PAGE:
Wednesday, March 19, 2008

Scabies in an immunocompromised baby.

There is an interesting article in this week’s New York Times, titled “The Price of Beauty: For Top Medical Students, an Attractive Field .

Yesterday, I think, was the day when medical students here in the USA matched into residency positions for specialty training.

The article summarizes the efforts of two Harvard medical students to match in a dermatology residency. It outlines their background, the reasons for their wanting to enter the field, etc.

The article points out that of late an increasing number of the medical students with the highest scores and honors are becoming dermatologists and plastic surgeons. One excerpt reads, “The vogue for such specialties is part of a migration of a top tier of American medical students from branches of health care that manage major diseases toward specialties that improve the lives of patients…”,

Of course, most all disease is major when examined from the perspective of the diseased, and life improvement is undeniably good. Surviving and surviving well is and will forever remain a most worthy goal, and helping others do so a most worthy cause.

It follows that dermatology, like all fields in medicine, offers real opportunity to help sick people and is therefore a great line of work.

In the article, one of the soon-to-be dermatologists was not so eager to generalize “The No. 1 thing that is going to save your life is the humdrum preventative stuff like blood pressure and cholesterol,” he said, “But there is not a lot of respect for doctors who do that because anyone can get into it. But if you are an expert where no one else is, like the eye or the skin, your input is valued.


“Humdrum preventative stuff”? What an unfortunate quote. Is dermatology somehow less preventative (cancer?) or repetitious (acne?) than general medicine? I never thought so.

The idea that “there is not a lot of respect for doctors who do [the stuff]” makes me wince. Is not every cure necessitated by a missed opportunity at prevention? Personally, I prefer low cholesterol to bypass surgery.

As for the assertion that, “Anyone can get into [the stuff]”, I would point out that there are several kind, smart folks in the world that want to be doctors but cannot.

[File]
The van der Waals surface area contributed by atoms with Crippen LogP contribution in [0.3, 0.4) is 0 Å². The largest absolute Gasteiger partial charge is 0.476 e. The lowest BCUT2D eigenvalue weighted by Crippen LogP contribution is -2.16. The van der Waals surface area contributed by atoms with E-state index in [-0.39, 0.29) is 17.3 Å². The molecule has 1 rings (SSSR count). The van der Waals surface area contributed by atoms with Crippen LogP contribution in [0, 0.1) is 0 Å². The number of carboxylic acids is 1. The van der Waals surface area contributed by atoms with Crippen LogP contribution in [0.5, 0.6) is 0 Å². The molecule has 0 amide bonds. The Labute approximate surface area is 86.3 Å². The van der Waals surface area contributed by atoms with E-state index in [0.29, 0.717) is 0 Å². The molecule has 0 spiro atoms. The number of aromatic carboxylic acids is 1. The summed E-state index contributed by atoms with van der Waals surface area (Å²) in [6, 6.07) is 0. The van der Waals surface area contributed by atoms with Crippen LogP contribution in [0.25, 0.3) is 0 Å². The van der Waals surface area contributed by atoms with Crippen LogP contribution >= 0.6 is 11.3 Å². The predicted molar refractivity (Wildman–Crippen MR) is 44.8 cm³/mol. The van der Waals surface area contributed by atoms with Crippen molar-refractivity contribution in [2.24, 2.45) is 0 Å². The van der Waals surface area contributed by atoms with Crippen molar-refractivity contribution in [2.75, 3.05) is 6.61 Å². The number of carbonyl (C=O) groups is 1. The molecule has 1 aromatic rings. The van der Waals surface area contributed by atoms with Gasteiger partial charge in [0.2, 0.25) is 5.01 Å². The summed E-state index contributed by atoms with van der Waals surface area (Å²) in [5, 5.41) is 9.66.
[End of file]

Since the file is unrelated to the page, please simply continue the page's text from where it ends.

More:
Until recently, I worked as a pediatric HIV doctor in Swaziland. There are many “major diseases” there. There is no medical school in the country, and, before 2006, there was not one public sector pediatrician. To put it simply, Swazi children suffer and die all the time for lack of access to medical doctors and medical care.

Their travails do not stop there. Swazi children have little or no access to public schooling, and most children of the Swazi countryside will never learn to read. Medical school, I would say, is quite out of the question.

I wish this were not true, because there are entirely too few doctors (of any specialty) in Africa. Almost all of the health care professionals working there are undertrained, underpaid, and overworked. They fight hard and their patients die anyway so they often burn out early and sometimes, by no fault of their own, find it more and more difficult to care.

The organization with which I work—the Baylor International Pediatric AIDS Initiative—is doing its part to help address this workforce crisis. BIPAI is placing doctors on the ground and is heavily invested in training health professionals around Africa Wherever possible, BIPAI focuses on task shifting. In other words, it is part of my job to help ensure that general nurses and other health professionals learn to do as much of what I do as possible. Pediatric HIV care, while complicated, does not require an MD. I can only hope that some day I will wake up to find my skills commonplace and my role in Africa obsolete. This would mean healthier kids.

Unfortunately, the day when I am to wake up and find myself not needed is far away.

In any case, I am proud that it is my job to help prevent and (if unable to prevent) treat all-too-common illnesses. I am equally proud to help others learn and take over my job.

I am not quoting the medical student in the NYT story to pick on him. I am certain that he is well-meaning. I do not blame him for seeking respect, for it goes without saying that everyone seeks a modicum of some third party’s esteem. Even respect for respect’s sake is no doubt an attractive indulgence. (As is money.)

I just wanted to point out two things that I think all aspiring doctors should know:

(1) Remuneration and perceptions of prestige aside, every job has an element of the humdrum. One must find something that he or she can do ten thousand times and still find meaningful.

(2) Not everybody gets to be a doctor…or a nurse…or a public health specialist…or a community health worker. For those that do, the health profession is a unique and monumental opportunity.

So, as long as my blood pressure and cholesterol allow my heart to keep beating and my skin protects me from the elements, I will do my best not to thwart this opportunity.

Despite the tone and questionable content of the article, I hope that the brightest American medical students will do the same.


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